If AT was not present at the onset of the procedure, it was induced using programmed electric stimulation. Three-dimensional bipolar activation and voltage maps were constructed during AT to (1) identify the underlying mechanism and (2) select target sites for ablation. Stability parameters (variability in cycle length [CL], local activation time, and beat-to-beat difference of the catheter location) were used to exclude signals with low amplitudes caused by poor contact of the catheter tip with the endocardial wall. The local activation time was determined by automatically marking the maximum amplitude of each bipolar potential.
If necessary, markings were adjusted manually. The peak-to-peak amplitude of bipolar electrograms was used to construct color-coded voltage maps. In the case of fractionated potentials, the peak-to-peak amplitude of the largest deflection was measured. Areas of scar were delineated using a cutoff value of 0.1 mV.18
Classification of AT
Based on activation maps, 3 different types of AT were distinguished: (1) typical atrial flutter (AFL): a single (counter)-clockwise, cavotricuspid isthmus–dependent macroreentrant circuit, (2) intra-atrial reentrant atrial tachycardia (IART): a macroreentrant tachycardia involving scar tissue, suture lines, or prosthetic materials, (3) focal AT (FAT): electric activation originating from a small, circumscribed region from where it expands to the remainder of the atria.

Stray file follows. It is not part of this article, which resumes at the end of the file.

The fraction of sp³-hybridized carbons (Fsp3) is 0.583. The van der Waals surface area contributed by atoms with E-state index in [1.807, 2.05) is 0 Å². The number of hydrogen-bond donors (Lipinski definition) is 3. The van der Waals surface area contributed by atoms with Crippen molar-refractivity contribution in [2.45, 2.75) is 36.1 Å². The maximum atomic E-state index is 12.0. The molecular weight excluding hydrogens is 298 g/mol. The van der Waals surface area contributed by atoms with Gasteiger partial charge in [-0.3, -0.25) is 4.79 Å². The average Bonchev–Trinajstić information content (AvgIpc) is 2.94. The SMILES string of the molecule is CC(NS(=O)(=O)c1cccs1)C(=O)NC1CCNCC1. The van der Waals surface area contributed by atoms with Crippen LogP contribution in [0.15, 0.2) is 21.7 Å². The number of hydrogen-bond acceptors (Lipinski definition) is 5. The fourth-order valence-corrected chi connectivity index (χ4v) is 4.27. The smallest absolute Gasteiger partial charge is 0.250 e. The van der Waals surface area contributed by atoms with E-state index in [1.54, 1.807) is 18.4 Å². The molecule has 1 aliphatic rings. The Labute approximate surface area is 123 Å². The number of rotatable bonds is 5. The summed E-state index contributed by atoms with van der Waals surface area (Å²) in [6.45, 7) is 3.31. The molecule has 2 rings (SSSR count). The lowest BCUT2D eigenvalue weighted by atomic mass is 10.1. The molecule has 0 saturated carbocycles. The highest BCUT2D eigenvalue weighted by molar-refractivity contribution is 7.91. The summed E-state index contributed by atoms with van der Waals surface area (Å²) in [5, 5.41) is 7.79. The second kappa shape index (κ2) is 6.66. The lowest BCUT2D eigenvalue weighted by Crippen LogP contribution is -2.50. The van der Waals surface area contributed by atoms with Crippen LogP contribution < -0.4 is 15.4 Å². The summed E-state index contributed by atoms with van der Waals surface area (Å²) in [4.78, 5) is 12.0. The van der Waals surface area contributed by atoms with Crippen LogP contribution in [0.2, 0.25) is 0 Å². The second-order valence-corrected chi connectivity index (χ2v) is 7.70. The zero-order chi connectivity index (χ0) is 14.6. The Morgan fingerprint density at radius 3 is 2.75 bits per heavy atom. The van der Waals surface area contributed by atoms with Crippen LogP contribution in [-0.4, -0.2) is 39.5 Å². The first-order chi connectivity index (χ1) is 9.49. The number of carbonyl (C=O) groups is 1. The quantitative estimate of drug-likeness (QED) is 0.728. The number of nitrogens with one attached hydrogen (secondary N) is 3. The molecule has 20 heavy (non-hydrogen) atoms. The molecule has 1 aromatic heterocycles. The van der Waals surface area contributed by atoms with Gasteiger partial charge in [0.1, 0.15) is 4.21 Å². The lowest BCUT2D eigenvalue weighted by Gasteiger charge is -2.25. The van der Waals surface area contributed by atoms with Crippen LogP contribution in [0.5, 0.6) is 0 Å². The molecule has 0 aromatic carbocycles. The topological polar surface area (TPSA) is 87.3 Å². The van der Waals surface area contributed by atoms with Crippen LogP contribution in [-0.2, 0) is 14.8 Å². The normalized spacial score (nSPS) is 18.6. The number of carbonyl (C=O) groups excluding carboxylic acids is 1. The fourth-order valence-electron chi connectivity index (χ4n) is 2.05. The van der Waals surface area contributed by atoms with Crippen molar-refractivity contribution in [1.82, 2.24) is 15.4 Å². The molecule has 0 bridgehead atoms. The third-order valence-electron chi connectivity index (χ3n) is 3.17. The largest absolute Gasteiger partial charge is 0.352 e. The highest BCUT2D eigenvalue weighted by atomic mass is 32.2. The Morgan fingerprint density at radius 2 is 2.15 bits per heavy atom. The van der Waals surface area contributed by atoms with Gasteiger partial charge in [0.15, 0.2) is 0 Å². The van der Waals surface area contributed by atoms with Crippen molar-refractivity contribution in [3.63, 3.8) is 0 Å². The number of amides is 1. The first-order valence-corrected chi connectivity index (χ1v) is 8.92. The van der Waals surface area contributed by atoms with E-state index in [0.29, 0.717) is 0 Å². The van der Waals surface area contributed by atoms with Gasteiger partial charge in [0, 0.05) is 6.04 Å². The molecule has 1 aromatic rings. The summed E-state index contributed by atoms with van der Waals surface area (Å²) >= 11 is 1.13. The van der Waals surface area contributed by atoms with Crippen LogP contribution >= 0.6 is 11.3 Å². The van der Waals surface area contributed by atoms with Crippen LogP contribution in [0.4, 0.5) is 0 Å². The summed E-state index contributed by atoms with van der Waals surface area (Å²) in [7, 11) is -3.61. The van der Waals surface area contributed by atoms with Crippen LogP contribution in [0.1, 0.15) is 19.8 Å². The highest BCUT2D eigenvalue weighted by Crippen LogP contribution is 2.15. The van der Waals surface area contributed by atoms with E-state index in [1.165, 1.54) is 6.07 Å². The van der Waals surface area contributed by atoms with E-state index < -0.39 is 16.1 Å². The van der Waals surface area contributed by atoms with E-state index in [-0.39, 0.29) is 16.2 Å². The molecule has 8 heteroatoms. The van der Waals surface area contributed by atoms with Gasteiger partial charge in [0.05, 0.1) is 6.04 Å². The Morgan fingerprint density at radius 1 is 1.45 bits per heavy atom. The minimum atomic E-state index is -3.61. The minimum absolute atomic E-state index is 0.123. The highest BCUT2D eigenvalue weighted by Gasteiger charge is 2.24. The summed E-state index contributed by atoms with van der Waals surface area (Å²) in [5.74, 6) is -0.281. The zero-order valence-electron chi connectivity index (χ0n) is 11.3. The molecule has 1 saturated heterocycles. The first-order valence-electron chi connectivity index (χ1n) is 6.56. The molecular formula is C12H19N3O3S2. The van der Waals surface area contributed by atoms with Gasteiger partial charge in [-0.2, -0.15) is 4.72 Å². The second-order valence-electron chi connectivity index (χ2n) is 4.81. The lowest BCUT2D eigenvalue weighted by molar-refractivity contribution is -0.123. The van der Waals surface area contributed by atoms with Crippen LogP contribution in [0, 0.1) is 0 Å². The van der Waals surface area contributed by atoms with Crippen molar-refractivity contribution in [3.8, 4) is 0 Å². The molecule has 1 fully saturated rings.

After mapping, a radiofrequency catheter ablation procedure was performed. At each site, radiofrequency current was applied for 60 seconds. In the case of noncooled ablation, tip temperature was set at 70°C and the maximum output at 50 W. During ablation, using an irrigated-tip catheter (19% of the procedures), temperature was limited to 45° to 50°C and power to 40 to 45 W, with saline flow of 20 mL/min. Each lesion was tagged on the electroanatomic map. Success was defined as (1) in AFL patients, establishment of a line of conduction block over the cavotricuspid isthmus and (2) in IART/FAT patients, termination during ablation.
Data were expressed as mean value±SD or median (range). Statistical significance was defined as P<0.05. A 1-way ANOVA test was used to compare fluoroscopy time and procedure time required for ablation of different types of tachycardia. Survival free from arrhythmia recurrence was analyzed by method of Kaplan-Meier with corresponding log-rank test for differences in distribution between the curves. The 2 groups were defined as patients who underwent a successful ablation procedure and patients in whom ablation was not successful.